• These vectors allow cloning of DNA fragments upto 23 Kb length.
• M13 phage vector is filamentous phage which infects E. coli having F-pili. Its genome is a single stranded, circular DNA of 6407 bp. Foreign DNA can be inserted into it, without disrupting any of the essential genes.
• After the M13 phage DNA enters the bacterial cell, it gets converted to a double-stranded molecule known as the replicative form RF, which replicates until there are 100 copies in the cell.
• The major advantages of developing vectors based on M13 are that its genome is less than 10Kb length, and can be purified and manipulated exactly like a plasmid.
Cosmid (cos-plasmid) vectors
• Cosmids have been constructed by combining certain features of plasmid and the ‘cos’ sites of phage Lambda (X).
• The simplest cosmid vector contains a plasmid origin of replication, a selectable marker, suitable restriction enzyme sites and the Lambda cos’ site.
• Cosmids can be used to clone DNA fragments upto 45 kbp in length.
• They can be packaged into X-particles. This is more efficient than plasmid transformation.
Bacterial artificial chromosome (BAC) vectors
• These vectors are based on natural, extra-chromosomal plasmid of £ coli.
• A BAC vector contains genes for replication and maintenance of the F-factor, a selectable marker
and cloning site.
• These vectors can accommodate upto 300-350 kbp (kilo base pairs) of foreign DNA and are also being used in genome sequencing projects.
Yeast artificial chromosome (YAC) vectors
• These are used to clone DNA fragments of more than 1 Mb-Megabase pairs (10-6 bp) in size, therefore, they have been exploited extensively in mapping the large genomes, e.g., in the Human Genome Project.
• These vectors contain the telomeric sequence, the centromere and the autonomously replicating sequence from yeast chromosomes.
• They also contain restriction enzyme sites and genes which act as selectable markers in yeast.
• Phagemid is a composite structure made of bacteriophage and plasmid. They are used for carrying larger DNA sequences.
Animal and plant viral vectors
• Viruses that infect plant and animal cells have also been manipulated such that they can be used to introduce foreign DNA into plant and animal cells in culture. These are known as plant and animal viral vectors.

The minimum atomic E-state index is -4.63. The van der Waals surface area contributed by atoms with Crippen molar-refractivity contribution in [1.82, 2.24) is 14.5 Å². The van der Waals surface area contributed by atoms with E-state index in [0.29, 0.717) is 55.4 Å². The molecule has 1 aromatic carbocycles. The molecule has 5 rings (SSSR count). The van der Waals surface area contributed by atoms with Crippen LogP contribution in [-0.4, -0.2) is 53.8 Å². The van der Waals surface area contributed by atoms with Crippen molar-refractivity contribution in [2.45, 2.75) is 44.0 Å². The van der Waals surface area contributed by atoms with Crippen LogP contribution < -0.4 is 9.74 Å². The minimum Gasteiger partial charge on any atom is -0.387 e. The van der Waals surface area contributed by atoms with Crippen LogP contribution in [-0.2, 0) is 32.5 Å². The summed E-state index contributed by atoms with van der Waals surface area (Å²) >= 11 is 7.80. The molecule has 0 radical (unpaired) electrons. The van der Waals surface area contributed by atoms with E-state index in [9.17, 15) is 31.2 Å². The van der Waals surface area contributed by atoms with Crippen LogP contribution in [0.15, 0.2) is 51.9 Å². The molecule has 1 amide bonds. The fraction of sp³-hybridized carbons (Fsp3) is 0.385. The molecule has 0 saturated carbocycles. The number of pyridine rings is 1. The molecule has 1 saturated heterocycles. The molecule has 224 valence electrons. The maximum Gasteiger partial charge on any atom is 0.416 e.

• A vector based on Simian Virus 40 (SV40) was used in the first cloning experiment involving mammalian cells in 1979.
• At present, retroviral vectors are the most commonly used vectors for cloning genes in mammalian cells.
• Plant cells do not contain any plasmids. But two plasmids pTi and pRi present in the bacteria provide a naturally occurring transformation system. These plasmids transfer a part of their DNA, called T-DNA, into the genomes of most dicot and some monocot plants.
Transposons as vectors
• DNA sequences which change their location in the genome, and hence are said to be mobile, are called transposable elements or jumping genes.
• They can be excised from one locus, and become inserted at separate locus. In this manner, they are used as vectors.
• Transposons were first observed by Clintock (1951) in maize plants.
• The activator (Ac) and dissociator (Ds) are
popular transposons of maize, also called Ac-Ds Elements. The transposons of Drosophila are known as P-elements.
• They can exist in both the eukaryotic cell and E.coli. Such vectors are known as shuttle vectors.
• These vectors contain two types of origin of replication and selectable marker genes, one
type that functions in the eukaryotic cell, and another that functions in E. coli.
• An example of a shuttle is the yeast episomal plasmid YEp.
• In case of plants, a naturally occurring plasmid of the bacterium Agrobacterium tumefaciens called Ti plasmid has been suitably modified to function as a vector.
• Most of the eukaryotic vectors are shuttle vectors.